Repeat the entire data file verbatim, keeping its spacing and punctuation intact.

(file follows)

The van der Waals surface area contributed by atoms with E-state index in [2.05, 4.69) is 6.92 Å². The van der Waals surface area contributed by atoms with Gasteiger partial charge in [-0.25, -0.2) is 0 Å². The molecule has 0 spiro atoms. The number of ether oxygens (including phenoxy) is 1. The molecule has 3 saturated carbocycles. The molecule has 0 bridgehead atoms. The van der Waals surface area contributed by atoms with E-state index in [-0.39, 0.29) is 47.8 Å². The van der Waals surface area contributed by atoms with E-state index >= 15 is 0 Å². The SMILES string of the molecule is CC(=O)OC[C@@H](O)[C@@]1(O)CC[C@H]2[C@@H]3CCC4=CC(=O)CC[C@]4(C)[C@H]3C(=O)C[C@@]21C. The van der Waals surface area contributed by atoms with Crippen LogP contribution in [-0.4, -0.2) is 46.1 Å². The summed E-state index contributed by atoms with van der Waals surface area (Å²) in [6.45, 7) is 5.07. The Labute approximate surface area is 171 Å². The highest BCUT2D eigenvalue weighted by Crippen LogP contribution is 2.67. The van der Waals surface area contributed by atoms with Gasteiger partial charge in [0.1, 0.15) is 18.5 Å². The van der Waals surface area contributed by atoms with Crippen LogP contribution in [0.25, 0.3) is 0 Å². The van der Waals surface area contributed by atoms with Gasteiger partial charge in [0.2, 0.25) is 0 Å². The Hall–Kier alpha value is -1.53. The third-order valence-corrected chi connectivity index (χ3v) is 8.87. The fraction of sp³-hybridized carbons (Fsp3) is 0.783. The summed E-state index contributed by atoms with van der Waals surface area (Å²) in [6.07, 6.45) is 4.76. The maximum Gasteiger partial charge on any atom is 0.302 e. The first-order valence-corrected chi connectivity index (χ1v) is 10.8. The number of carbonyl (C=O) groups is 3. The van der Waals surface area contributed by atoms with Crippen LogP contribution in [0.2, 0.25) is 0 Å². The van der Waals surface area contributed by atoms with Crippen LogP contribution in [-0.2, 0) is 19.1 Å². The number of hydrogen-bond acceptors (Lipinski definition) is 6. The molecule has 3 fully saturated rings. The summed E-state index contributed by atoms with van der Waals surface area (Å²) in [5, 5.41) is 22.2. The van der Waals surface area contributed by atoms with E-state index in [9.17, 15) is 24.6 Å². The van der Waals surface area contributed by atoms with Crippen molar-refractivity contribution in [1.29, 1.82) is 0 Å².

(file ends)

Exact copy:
The van der Waals surface area contributed by atoms with E-state index in [2.05, 4.69) is 6.92 Å². The van der Waals surface area contributed by atoms with Gasteiger partial charge in [-0.25, -0.2) is 0 Å². The molecule has 0 spiro atoms. The number of ether oxygens (including phenoxy) is 1. The molecule has 3 saturated carbocycles. The molecule has 0 bridgehead atoms. The van der Waals surface area contributed by atoms with E-state index in [-0.39, 0.29) is 47.8 Å². The van der Waals surface area contributed by atoms with E-state index >= 15 is 0 Å². The SMILES string of the molecule is CC(=O)OC[C@@H](O)[C@@]1(O)CC[C@H]2[C@@H]3CCC4=CC(=O)CC[C@]4(C)[C@H]3C(=O)C[C@@]21C. The van der Waals surface area contributed by atoms with Crippen LogP contribution in [-0.4, -0.2) is 46.1 Å². The summed E-state index contributed by atoms with van der Waals surface area (Å²) in [6.45, 7) is 5.07. The Labute approximate surface area is 171 Å². The highest BCUT2D eigenvalue weighted by Crippen LogP contribution is 2.67. The van der Waals surface area contributed by atoms with Gasteiger partial charge in [0.1, 0.15) is 18.5 Å². The van der Waals surface area contributed by atoms with Crippen LogP contribution in [0.25, 0.3) is 0 Å². The van der Waals surface area contributed by atoms with Gasteiger partial charge in [0.2, 0.25) is 0 Å². The Hall–Kier alpha value is -1.53. The third-order valence-corrected chi connectivity index (χ3v) is 8.87. The fraction of sp³-hybridized carbons (Fsp3) is 0.783. The summed E-state index contributed by atoms with van der Waals surface area (Å²) in [6.07, 6.45) is 4.76. The maximum Gasteiger partial charge on any atom is 0.302 e. The first-order valence-corrected chi connectivity index (χ1v) is 10.8. The number of carbonyl (C=O) groups is 3. The van der Waals surface area contributed by atoms with Crippen LogP contribution in [0.2, 0.25) is 0 Å². The van der Waals surface area contributed by atoms with Crippen LogP contribution in [-0.2, 0) is 19.1 Å². The number of hydrogen-bond acceptors (Lipinski definition) is 6. The molecule has 3 fully saturated rings. The summed E-state index contributed by atoms with van der Waals surface area (Å²) in [5, 5.41) is 22.2. The van der Waals surface area contributed by atoms with E-state index in [9.17, 15) is 24.6 Å². The van der Waals surface area contributed by atoms with Crippen molar-refractivity contribution in [1.29, 1.82) is 0 Å².